Quotes From "For Whom the Bell Tolls"

Hemingway's Novel About an American Fighter in the Spanish Civil War

Garry Cooper in For Whom the Bell Tolls. Getty Images

Ernest Hemingway's novel "For Whom the Bell Tolls" was originally published in 1940 and follows a young American guerrilla fighter and dynamiter named Robert Jordan during the Spanish Civil War as he plots to blow up a bridge during an attack on the city of Segovia.

Along with "The Old Man and the Sea," "A Farewell to Arms," and "The Sun Also Rises," "For Whom the Bell Tolls is regarded as one of Hemingway's most popular works, and is quoted in conversation and English classrooms alike across the United States, even to this day.

The following quotes most exemplify the eloquence and ease with which Hemingway addressed the turmoil and strife of living the American dream during the 1920s through 40s.

Providing Context and Setting Through Quotes

"For Whom the Bell Tolls" relies heavily on Hemingway's own experience reporting on the conditions in Spain during the Spanish Civil War as a journalist for the North American Newspaper Alliance, as he saw the brutality of the war and what it did to both domestic and foreign fighters for and against the fascist rule of the time.

International soldiers helping overthrow the rulership had it especially hard — at least in terms of fearing for their lives, as expressed in Chapter 1 when Hemingway writes "I would always rather not know. Then, no matter what can happen, it was not me that talked" and again later in the chapter when he writes "'I don't like that sadness,' he thought. That sadness is bad. That's the sadness they bet before they quit or betray. That is the sadness that comes before the sell-out."

Religion played a large role in Spain at the time (and currently, for that matter), though the protagonist of Hemingway's piece grappled with the existence of God. In Chapter 3, Hemingway wrote "But with our without God, I think it is a sin to kill. To take the life of another is to me very grave. I will do it whenever necessary but I am not of the race of Pablo."

In the following quote from Chapter 4, Hemingway masterfully describes the details of Spanish life at the time, especially for foreigners like the protagonist.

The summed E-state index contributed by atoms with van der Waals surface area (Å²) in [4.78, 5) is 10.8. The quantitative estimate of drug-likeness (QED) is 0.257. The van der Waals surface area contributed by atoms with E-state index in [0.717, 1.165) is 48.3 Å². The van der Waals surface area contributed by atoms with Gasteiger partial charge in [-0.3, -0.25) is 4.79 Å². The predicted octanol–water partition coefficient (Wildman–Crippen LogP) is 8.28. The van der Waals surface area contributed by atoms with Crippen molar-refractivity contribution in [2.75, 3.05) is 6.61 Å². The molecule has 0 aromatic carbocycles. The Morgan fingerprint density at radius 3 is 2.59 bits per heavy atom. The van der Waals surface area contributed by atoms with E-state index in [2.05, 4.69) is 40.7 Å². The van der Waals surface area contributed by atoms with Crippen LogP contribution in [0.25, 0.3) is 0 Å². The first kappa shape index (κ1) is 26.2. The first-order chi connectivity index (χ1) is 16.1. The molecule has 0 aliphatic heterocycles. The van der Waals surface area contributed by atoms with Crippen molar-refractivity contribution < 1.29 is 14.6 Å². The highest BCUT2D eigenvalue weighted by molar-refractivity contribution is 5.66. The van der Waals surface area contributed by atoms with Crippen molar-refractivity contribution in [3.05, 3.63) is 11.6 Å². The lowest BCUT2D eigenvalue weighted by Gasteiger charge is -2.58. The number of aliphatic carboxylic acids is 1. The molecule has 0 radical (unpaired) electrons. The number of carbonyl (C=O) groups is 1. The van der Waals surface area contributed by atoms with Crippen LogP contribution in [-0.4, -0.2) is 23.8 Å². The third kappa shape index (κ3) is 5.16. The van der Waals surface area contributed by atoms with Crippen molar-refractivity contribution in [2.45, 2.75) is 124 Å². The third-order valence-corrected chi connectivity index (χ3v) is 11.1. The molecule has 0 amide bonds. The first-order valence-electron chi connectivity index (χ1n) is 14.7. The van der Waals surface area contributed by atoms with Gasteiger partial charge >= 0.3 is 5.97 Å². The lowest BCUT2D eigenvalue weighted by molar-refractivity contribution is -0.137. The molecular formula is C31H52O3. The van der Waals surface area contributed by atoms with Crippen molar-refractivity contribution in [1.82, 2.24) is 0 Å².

"One cup of it took the place of the evening papers, of all the old evenings in cafés, of all chestnut trees that would be in bloom now in this month, of the great slow horses of the outer boulevards, of book shops, of kiosques, and of galleries, of the Parc Montsouris, of the Stade Buffalo, and of the Butte Chaumont, of the Guarangy Trust Company and the Ile de la Cité, of Foyot's old hotel, and of being able to read and relax in the evening; of all things he had enjoyed and forgotten and that came back to him when he tasted that opaque, bitter, tongue-numbing, brain-warming, stomach-warming, idea-changing liquid alchemy."

On Loss and Ugliness

In Chapter 9, Hemingway says that "To make war all you need is intelligence. But to win you need talent and material," but this almost lighthearted observation is overshadowed by the following grief at experiencing the ugliness of wartime in Spain.

In Chapter 10, the protagonist grapples with having to behold the horrors mankind is capable of committing:

"Look at the ugliness. Yet one has a feeling within one that blinds a man while he loves you. You, with that feeling, blind him, and blind yourself. Then, one day, for no reason, he sees you as ugly as you really are and he is not blind anymore and then you see yourself as ugly as he sees you and you lose your man and your feeling... After a while, when you are as ugly as I am, as ugly as women can be, then, as I say after a while the feeling, the idiotic feeling that you are beautiful, grows slowly in one again. It grows like a cabbage. And then, when the feeling is grown, another man sees you and thinks you are beautiful and it is all to do over."